Payet J, Goulvestre C, Bialé L, et al. Anticyclic citrullinated peptide antibodies in rheumatoid and nonrheumatoid rheumatic disorders: experience with 1162 patients. J Rheumatol 2014; 41: 2395-2402.
Gelber AC, Pillemer SR, Baum BJ, et al. Distinct recognition of antibodies to centromere proteins in primary Sjogren’s syndrome compared with limited scleroderma. Ann Rheum Dis 2006; 65: 1028-1032.
Song G, Hu C, Zhu H, et al. New centromere autoantigens identified in systemic sclerosis using centromere protein microarrays. Rheumatology 2013; 40: 461-468.
Shiboski SC, Shiboski CH, Criswell L, et al. American College of Rheumatology classification criteria for Sjögren’s syndrome: a data-driven, expert consensus approach in the Sjögren’s International Collaborative Clinical Alliance cohort. Arthritis Care Res (Hoboken) 2012; 64: 475-487.
Vitali C, Bombardieri S, Jonsson R, et al. Classification criteria for Sjögren’s syndrome: a revised version of the European criteria proposed by the American-European Consensus Group. Ann Rheum Dis 2002; 61: 554-558.
Kyriakidis NC, Kapsogeorgou EK, Tzioufas AG. A comprehensive review of autoantibodies in primary Sjogren’s syndrome: clinical phenotypes and regulatory mechanisms. J Autoimmun 2003; 51 C: 67-74.
Nardi N, Brito-Zerón P, Ramos-Casals M, et al. Circulating auto-­antibodies against nuclear and non-nuclear antigens in primary Sjögren’s syndrome: prevalence and clinical significance in 335 patients. Clin Rheum 2006; 25: 341-346.
Routsias JG, Tzioufas AG. Sjögren’s syndrome – study of autoantigens and autoantibodies. Clin Rev Allergy Immunol 2007; 32: 238-251.
Abrol E, González-Pulido C, Praena-Fernández JM, Isenberg DA. A retrospective study of long-term outcomes in 152 patients with primary Sjogren’s syndrome: 25-year experience. Clin Med (Lond) 2014; 14: 157-164.
Shiboski CH, Shiboski SC, Seror R, et al. 2016 American College of Rheumatology/European League Against Rheumatism Classification Criteria for Primary Sjögren’s Syndrome. A Consensus and Data-Driven Methodology Involving Three International Patient Cohorts. Arthritis Rheum 2017; 69: 35-45.
Baer AN, Medrano L, McAdams-DeMarco M, Gniadek TJ. Anti-centromere antibodies are associated with more severe exocrine glandular dysfunction in Sjögren’s syndrome: Analysis of the Sjögren’s International Collaborative Clinical Alliance cohort. Arthritis Care Res (Hoboken) 2016; 68: 1554-1559.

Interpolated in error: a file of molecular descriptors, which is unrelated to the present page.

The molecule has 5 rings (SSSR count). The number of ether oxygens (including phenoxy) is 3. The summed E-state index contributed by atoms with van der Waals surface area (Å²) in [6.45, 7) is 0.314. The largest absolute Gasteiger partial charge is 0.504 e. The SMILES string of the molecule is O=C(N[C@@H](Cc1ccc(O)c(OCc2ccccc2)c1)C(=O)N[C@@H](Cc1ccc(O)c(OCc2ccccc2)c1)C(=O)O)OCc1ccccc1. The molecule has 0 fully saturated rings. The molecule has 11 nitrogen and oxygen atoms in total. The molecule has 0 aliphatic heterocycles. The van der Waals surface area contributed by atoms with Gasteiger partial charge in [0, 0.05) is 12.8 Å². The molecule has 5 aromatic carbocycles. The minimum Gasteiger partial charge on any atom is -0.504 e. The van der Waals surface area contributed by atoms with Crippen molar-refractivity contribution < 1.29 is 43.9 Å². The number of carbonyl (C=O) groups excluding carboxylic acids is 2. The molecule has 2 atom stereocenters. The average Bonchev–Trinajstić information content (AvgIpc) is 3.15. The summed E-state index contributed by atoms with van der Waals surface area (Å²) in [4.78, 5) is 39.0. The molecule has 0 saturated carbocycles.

Theander E, Jonsson R, Sjöström B, et al. Prediction of Sjogren’s syndrome years before diagnosis and identification of patients with early onset and severe disease course by auto-antibody profiling. Arthritis Rheum 2015; 67: 2427-2436.
Salliot C, Gottenberg JE, Bengoufa D, et al. Anticentromere antibodies identify patients with Sjögren’s syndrome and autoimmune overlap syndrome. J Rheumatol 2007; 34: 2253-2258.
Atzeni F, Sarzi-Puttini P, Lama N, et al. Anti-cyclic citrullinated peptide antibodies in primary Sjögren syndrome may be associated with non-erosive synovitis. Arthritis Res Ther 2008; 10: R51.
He J, Ding Y, Feng M, et al. Characteristics of Sjögren’s syndrome in rheumatoid arthritis. Rheumatology (Oxford) 2013; 52: 1084-1089.
Nakamura H, Kawakami A, Hayashi T. Anti-centromere antibody-seropositive Sjögren’s syndrome differs from conventional subgroup in clinical and pathological study. BMC Musculoskelet Disord 2010; 11: 140.
Copyright: © Narodowy Instytut Geriatrii, Reumatologii i Rehabilitacji w Warszawie. This is an Open Access journal, all articles are distributed under the terms of the Creative Commons Attribution-NonCommercial-ShareAlike 4.0 International (CC BY-NC-SA 4.0) License (https://creativecommons.org/licenses/by-nc-sa/4.0/), allowing third parties to copy and redistribute the material in any medium or format and to remix, transform, and build upon the material, provided the original work is properly cited and states its license.